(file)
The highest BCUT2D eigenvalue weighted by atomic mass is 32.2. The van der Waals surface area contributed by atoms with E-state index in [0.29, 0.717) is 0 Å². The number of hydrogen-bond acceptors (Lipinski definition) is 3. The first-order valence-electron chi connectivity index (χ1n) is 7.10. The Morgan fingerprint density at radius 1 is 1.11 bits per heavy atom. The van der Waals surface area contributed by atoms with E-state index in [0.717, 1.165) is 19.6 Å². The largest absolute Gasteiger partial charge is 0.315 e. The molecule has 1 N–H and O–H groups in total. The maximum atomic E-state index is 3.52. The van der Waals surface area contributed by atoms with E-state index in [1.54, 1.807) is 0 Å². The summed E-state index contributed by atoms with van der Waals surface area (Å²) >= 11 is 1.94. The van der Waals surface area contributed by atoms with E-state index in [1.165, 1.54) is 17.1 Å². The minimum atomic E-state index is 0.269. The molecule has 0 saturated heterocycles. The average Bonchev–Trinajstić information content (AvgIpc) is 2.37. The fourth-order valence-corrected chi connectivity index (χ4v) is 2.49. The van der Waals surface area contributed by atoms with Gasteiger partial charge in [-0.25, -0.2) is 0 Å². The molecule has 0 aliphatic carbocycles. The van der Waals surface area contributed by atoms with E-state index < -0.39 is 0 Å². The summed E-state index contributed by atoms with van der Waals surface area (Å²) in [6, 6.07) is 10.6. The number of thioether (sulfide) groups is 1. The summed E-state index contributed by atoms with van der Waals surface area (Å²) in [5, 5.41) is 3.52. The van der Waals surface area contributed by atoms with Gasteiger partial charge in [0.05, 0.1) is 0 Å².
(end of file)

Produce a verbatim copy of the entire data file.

The highest BCUT2D eigenvalue weighted by atomic mass is 32.2. The van der Waals surface area contributed by atoms with E-state index in [0.29, 0.717) is 0 Å². The number of hydrogen-bond acceptors (Lipinski definition) is 3. The first-order valence-electron chi connectivity index (χ1n) is 7.10. The Morgan fingerprint density at radius 1 is 1.11 bits per heavy atom. The van der Waals surface area contributed by atoms with E-state index in [0.717, 1.165) is 19.6 Å². The largest absolute Gasteiger partial charge is 0.315 e. The molecule has 1 N–H and O–H groups in total. The maximum atomic E-state index is 3.52. The van der Waals surface area contributed by atoms with E-state index in [1.54, 1.807) is 0 Å². The summed E-state index contributed by atoms with van der Waals surface area (Å²) >= 11 is 1.94. The van der Waals surface area contributed by atoms with E-state index in [1.165, 1.54) is 17.1 Å². The minimum atomic E-state index is 0.269. The molecule has 0 saturated heterocycles. The average Bonchev–Trinajstić information content (AvgIpc) is 2.37. The fourth-order valence-corrected chi connectivity index (χ4v) is 2.49. The van der Waals surface area contributed by atoms with Gasteiger partial charge in [-0.25, -0.2) is 0 Å². The molecule has 0 aliphatic carbocycles. The van der Waals surface area contributed by atoms with E-state index < -0.39 is 0 Å². The summed E-state index contributed by atoms with van der Waals surface area (Å²) in [6, 6.07) is 10.6. The number of thioether (sulfide) groups is 1. The summed E-state index contributed by atoms with van der Waals surface area (Å²) in [5, 5.41) is 3.52. The van der Waals surface area contributed by atoms with Gasteiger partial charge in [0.05, 0.1) is 0 Å².